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o770

join:2002-06-12

[hard drive] I have a new 160GB HDD coming.

Hello. I have a new 160GB hdd coming (samsung hm160hc) for my old laptop (dell latitude d500) and the limit to 28-bit lba in bios to obey.

I'm settling for 120GB and windows xp professional sp3.
Is it any better to reset lba to 234,441,648 with samsung estool than just to partition and have the remainder as unallocated space?
By the way I will use windows 7 repair disk and diskpart 6.1.7601 to create this primary partition.

Before any change if estool aknowledges all 160GB, is it safe to issue a zero-fill?

Any input is much appreciated.

o770

join:2002-06-12
Hi. I was just watching estool when the zero-fill reached eighty five percent and continued to complete all 160GB till lba 312581808. Is it possible it wrapped around at the 28-bit addressable limit?

Estool reports 48-bit lba active and everything else right. However bios shows drive size 137GB.


norwegian
Premium
join:2005-02-15
Outback
kudos:1

3 edits
If it is seeing all of the drive and only limiting the size, there maybe a bios setting that needs applying.

Edit: I see the IDE/EIDE drivers do not look like they support larger drives, however the following article may be of assistance.
»support.microsoft.com/kb/303013

This is a good article:
»www.seagate.com/support/kb/disc/ ··· 37gb.pdf

If the bios is limited to 28-bit though, from what I can see, you can create another (second) partition for data with the spare space of the drive.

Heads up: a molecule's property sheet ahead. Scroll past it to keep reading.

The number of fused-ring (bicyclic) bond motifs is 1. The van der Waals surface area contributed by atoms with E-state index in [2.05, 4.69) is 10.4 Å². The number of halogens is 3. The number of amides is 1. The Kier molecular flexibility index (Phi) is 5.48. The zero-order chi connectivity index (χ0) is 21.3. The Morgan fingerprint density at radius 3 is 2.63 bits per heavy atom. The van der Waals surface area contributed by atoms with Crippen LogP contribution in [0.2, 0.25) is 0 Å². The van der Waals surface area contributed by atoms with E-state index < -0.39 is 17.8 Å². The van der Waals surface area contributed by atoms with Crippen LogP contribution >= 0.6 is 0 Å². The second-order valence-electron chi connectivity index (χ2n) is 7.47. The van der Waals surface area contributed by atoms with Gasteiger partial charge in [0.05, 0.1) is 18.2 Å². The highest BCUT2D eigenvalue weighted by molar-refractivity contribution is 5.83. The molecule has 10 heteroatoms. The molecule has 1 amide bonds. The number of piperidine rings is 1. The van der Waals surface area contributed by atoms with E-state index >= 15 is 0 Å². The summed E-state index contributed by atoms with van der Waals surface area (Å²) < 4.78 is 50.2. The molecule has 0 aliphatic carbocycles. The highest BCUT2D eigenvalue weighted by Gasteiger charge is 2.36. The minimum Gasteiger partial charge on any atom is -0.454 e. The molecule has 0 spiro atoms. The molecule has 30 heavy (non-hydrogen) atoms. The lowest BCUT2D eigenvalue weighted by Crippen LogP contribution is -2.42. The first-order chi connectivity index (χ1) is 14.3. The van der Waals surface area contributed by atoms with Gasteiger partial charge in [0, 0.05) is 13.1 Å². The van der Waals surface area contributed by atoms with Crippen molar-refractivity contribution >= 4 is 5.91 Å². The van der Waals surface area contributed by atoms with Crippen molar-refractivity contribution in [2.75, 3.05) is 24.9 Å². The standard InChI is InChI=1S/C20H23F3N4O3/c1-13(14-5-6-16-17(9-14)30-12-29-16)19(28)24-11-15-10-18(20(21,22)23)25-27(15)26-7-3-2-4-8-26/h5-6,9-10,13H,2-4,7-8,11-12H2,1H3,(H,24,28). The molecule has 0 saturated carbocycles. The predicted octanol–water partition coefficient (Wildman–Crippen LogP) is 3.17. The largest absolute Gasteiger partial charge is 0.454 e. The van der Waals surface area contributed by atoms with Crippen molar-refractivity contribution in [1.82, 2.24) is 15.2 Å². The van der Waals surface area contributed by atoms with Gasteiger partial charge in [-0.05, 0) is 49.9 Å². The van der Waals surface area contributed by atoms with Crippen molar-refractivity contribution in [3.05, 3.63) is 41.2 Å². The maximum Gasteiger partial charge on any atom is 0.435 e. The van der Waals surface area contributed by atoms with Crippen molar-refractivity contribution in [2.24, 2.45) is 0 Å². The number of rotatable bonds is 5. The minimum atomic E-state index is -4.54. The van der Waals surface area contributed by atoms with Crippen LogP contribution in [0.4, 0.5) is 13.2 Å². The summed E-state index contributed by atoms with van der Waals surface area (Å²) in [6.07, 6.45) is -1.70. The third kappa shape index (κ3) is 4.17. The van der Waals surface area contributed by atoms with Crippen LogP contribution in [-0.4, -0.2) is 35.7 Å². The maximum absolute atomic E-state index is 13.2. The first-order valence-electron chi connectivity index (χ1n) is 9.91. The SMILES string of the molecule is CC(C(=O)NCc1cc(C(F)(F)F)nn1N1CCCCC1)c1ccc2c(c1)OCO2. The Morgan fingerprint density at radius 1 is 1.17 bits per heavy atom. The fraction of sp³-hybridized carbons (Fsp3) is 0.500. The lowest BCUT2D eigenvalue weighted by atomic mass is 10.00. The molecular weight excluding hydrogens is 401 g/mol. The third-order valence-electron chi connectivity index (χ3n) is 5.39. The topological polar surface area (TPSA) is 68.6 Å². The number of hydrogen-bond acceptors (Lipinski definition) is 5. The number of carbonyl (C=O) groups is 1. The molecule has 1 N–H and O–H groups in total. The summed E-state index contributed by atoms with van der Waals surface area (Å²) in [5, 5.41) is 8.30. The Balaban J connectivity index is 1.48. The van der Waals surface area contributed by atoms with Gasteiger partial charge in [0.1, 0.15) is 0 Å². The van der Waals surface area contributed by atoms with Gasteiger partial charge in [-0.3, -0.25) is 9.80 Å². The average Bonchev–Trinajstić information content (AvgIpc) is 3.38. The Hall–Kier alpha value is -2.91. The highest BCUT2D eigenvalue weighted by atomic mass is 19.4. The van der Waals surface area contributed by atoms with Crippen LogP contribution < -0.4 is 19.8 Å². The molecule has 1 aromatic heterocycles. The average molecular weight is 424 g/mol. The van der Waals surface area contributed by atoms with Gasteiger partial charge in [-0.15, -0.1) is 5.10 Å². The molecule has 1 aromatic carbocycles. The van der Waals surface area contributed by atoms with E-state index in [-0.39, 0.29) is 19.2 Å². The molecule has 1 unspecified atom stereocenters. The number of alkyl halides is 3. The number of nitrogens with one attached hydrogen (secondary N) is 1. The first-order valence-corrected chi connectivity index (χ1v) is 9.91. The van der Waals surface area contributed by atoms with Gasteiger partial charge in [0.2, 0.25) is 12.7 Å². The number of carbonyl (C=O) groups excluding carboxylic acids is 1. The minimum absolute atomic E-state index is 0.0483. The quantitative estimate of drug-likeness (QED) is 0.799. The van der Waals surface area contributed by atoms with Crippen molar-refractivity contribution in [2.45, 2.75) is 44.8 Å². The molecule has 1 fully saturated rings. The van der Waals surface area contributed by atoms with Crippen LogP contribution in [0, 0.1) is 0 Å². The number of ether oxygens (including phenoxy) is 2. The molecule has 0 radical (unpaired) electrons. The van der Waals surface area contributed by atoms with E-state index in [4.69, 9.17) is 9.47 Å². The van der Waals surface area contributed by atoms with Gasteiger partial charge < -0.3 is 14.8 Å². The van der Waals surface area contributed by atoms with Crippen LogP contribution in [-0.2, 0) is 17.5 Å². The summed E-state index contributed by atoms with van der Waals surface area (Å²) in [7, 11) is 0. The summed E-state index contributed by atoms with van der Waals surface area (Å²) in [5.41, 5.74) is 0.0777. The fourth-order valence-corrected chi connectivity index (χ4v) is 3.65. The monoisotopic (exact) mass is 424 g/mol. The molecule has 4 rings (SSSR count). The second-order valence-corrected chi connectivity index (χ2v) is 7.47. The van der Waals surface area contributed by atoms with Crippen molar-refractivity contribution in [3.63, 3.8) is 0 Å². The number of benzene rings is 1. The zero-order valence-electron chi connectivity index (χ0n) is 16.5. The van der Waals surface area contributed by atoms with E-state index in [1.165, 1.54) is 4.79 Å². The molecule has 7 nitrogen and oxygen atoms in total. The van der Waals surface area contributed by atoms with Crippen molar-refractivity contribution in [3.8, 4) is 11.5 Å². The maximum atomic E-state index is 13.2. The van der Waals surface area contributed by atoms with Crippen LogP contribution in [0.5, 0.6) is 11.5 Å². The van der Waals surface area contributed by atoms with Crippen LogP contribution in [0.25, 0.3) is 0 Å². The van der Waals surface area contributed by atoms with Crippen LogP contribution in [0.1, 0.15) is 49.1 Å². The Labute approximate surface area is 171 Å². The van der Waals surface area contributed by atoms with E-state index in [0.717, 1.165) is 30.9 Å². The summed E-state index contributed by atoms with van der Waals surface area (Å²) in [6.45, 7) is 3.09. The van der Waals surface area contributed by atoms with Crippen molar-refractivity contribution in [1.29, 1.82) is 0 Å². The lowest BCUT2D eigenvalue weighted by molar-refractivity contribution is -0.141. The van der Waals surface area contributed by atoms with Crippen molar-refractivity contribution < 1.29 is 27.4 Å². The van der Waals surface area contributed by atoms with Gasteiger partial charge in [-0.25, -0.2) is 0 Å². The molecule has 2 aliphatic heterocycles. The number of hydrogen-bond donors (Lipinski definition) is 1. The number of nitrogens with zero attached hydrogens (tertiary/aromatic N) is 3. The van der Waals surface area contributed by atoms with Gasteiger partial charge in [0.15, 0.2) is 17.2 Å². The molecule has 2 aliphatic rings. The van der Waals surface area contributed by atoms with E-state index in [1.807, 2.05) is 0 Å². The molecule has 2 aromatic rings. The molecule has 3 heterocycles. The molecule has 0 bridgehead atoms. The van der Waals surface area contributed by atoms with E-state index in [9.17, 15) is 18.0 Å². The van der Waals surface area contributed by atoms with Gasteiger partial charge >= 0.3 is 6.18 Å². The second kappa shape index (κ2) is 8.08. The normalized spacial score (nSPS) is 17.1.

One of the experts here maybe able to help more.

n_w95482
Premium
join:2005-08-03
Ukiah, CA
said by norwegian:

If the bios is limited to 28-bit though, from what I can see, you can create another (second) partition for data with the spare space of the drive.

That is correct.
--
KI6RIT

Aranarth

join:2011-11-04
Stanwood, MI
Reviews:
·Frontier Communi..
said by n_w95482:

said by norwegian:

If the bios is limited to 28-bit though, from what I can see, you can create another (second) partition for data with the spare space of the drive.

That is correct.

The problem is the primary partition needs to fall in the first 132gb.
This ensures that the everything in the primary partition is accessible to the bios during boot. (You need to be able to access the bootloader, hiberfil.sys etc.) Once windows xp or later has booted windows is not longer subject to the 132gb limitation and can access drives using its own drivers. After that point you are subject to the limitations of ntfs etc.

o770

join:2002-06-12

1 edit
reply to o770
Thanks. What about this: does estool address the entire disk or wrap around?
Here is a screenshot. It runs from freedos on samsung cd iso.


norwegian
Premium
join:2005-02-15